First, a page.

"Chasing windmills"? While I look for windmills that will move around, maybe you could tell me what my ideology is. No, my attention has to be mostly on San Francisco, the birthplace of both Critical Mass and Burning Man, because this is where I live. I lived in Mendocino County when the timber wars took place, which is why I'm still interested in the attempted assassination of Judi Bari. There are still some intellectually challenged "progressives"---I won't mention any names---on the Northcoast who insist that Bari's ex-husband put the bomb in her car, though, like belief in the great bicycle movement, this is based on faith, not the facts. There isn't any new evidence available on the Bari bombing, which is why Cherney's attempt to prevent the Feds from destroying that evidence is important.

 
At 8:30 AM, Anonymous mikesonn said...

I missed this before:
"I'm the only local writer who does "flip on cyclists," and even that bothers you."

You are a local writer? Ha ha.

And you totally ignored the quotes I found. Your circle logic confuses you as well.

 
At 9:28 AM, Blogger Rob Anderson said...

Yes Mike, I am a local writer writing about local issues.

What "quotes are you referring to? This?:

"our streets have been getting safer for years". yet two people were hit within the last two weeks (one died) and there was a huge crash in the Tenderloin today.

According to the city's accident numbers---you can download the reports from the MTA's website---the streets of SF have been getting safer over the last ten years. Of course there are accidents every day in the city. "Safer" doesn't mean no accidents at all; it just means, well, safer than before. I understand that you bike guys think that the city is obligated to make your risky hobby absolutely safe, but that's impossible.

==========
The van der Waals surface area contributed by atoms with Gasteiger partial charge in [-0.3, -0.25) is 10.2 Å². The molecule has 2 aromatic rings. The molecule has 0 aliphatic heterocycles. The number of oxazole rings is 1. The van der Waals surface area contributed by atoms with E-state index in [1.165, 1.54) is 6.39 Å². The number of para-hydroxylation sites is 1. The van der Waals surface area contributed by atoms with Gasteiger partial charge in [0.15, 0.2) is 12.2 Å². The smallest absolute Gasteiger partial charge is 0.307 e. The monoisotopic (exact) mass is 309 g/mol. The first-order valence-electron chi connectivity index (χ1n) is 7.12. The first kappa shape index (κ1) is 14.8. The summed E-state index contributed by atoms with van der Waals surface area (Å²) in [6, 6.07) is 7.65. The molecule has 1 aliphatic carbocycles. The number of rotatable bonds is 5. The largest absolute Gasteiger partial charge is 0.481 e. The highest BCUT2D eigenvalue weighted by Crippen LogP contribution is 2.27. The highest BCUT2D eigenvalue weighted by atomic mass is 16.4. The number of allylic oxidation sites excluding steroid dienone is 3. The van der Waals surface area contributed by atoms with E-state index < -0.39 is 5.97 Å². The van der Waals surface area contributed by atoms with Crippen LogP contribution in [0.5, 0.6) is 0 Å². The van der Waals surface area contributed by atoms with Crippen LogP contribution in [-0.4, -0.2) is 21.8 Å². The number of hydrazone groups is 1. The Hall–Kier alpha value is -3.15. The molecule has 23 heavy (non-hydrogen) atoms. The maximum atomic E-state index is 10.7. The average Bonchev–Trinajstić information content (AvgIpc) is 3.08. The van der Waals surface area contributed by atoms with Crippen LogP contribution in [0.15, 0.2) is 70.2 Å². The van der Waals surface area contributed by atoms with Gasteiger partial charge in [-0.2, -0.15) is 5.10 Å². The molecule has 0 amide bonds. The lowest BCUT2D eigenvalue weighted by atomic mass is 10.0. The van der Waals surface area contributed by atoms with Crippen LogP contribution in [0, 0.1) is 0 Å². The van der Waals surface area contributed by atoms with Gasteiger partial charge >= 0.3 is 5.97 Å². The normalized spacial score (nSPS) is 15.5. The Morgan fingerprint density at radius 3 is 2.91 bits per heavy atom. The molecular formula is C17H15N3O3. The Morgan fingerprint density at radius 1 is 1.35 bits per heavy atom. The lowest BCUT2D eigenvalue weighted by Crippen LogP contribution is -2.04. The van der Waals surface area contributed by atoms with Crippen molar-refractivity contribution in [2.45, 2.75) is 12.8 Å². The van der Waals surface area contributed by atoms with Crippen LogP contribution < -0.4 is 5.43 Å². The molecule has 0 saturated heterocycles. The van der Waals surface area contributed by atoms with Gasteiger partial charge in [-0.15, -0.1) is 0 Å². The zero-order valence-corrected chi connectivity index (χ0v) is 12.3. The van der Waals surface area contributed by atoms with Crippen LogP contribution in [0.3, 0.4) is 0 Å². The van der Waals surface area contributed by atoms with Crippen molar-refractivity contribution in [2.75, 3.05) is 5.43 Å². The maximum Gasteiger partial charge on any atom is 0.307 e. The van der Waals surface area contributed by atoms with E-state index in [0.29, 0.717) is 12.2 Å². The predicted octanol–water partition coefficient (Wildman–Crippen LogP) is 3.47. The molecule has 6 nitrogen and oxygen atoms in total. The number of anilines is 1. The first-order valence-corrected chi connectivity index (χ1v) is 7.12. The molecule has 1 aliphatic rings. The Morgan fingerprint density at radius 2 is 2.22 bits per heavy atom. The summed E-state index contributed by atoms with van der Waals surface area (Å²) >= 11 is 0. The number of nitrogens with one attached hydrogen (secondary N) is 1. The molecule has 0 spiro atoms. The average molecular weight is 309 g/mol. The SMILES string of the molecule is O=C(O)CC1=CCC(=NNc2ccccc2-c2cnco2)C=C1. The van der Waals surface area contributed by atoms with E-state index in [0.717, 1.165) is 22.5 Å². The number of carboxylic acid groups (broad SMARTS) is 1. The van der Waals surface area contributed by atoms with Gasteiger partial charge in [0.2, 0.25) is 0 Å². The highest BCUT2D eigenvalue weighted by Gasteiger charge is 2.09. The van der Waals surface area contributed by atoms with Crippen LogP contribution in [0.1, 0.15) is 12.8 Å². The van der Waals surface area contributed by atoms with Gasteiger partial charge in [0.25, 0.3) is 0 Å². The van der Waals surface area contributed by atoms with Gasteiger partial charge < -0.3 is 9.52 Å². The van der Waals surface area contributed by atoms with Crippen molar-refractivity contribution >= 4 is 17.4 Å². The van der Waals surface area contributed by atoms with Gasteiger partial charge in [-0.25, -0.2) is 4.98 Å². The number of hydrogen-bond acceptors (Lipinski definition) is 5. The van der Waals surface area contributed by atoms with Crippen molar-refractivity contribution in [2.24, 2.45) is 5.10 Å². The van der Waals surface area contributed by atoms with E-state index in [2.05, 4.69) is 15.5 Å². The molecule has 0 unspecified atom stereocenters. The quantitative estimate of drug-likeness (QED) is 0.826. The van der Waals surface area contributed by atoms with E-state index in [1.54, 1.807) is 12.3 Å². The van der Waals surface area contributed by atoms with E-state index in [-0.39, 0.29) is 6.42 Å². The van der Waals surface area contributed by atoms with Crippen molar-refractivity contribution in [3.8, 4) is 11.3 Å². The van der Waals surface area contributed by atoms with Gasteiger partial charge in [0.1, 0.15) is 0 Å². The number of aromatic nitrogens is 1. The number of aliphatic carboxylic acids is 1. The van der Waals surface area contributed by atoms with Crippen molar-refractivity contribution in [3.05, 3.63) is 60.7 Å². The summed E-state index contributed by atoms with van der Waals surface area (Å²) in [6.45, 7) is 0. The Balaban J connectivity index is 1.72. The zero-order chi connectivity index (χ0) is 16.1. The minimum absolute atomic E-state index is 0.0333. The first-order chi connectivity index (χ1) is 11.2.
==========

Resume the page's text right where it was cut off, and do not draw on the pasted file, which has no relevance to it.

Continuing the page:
And this:
"A number of individual cyclists routinely intimidate pedestrians". However, the entire premise of your blog is that there aren't that many cyclists out there to begin with.

I made the statement you put in quotes, but that's a truism to anyone who spends time on our streets. The second statement is simply false. Obviously there are a lot of cyclists "out there" on city streets, but not nearly enough to justify redesigning city streets on their behalf.

 
At 9:45 AM, Anonymous Anonymous said...

How is some tree hugger from Mendocino being killed a "local issue". How is the "Ground Zero Mosque" a local issue?

 
At 9:59 AM, Anonymous mikesonn said...

As long as you can sleep at night, Rob. And you may be a writer but that doesn't mean you know what you are talking about.

I found your buddy and by god his name is Rob also.

http://www.youtube.com/watch?v=nySs1cEq5rs&feature=player_embedded

 
At 10:05 AM, Blogger Rob Anderson said...

It's my blog, and I write about whatever interests me, local, national, internationalj, but I write about mostly SF issues.

 
At 11:16 AM, Anonymous Anonymous said...

I wonder if pedestrians/cyclists hurt or killed during the injunction can also sue Rob, claiming if the improvements had been in place, their accidents could have been avoided..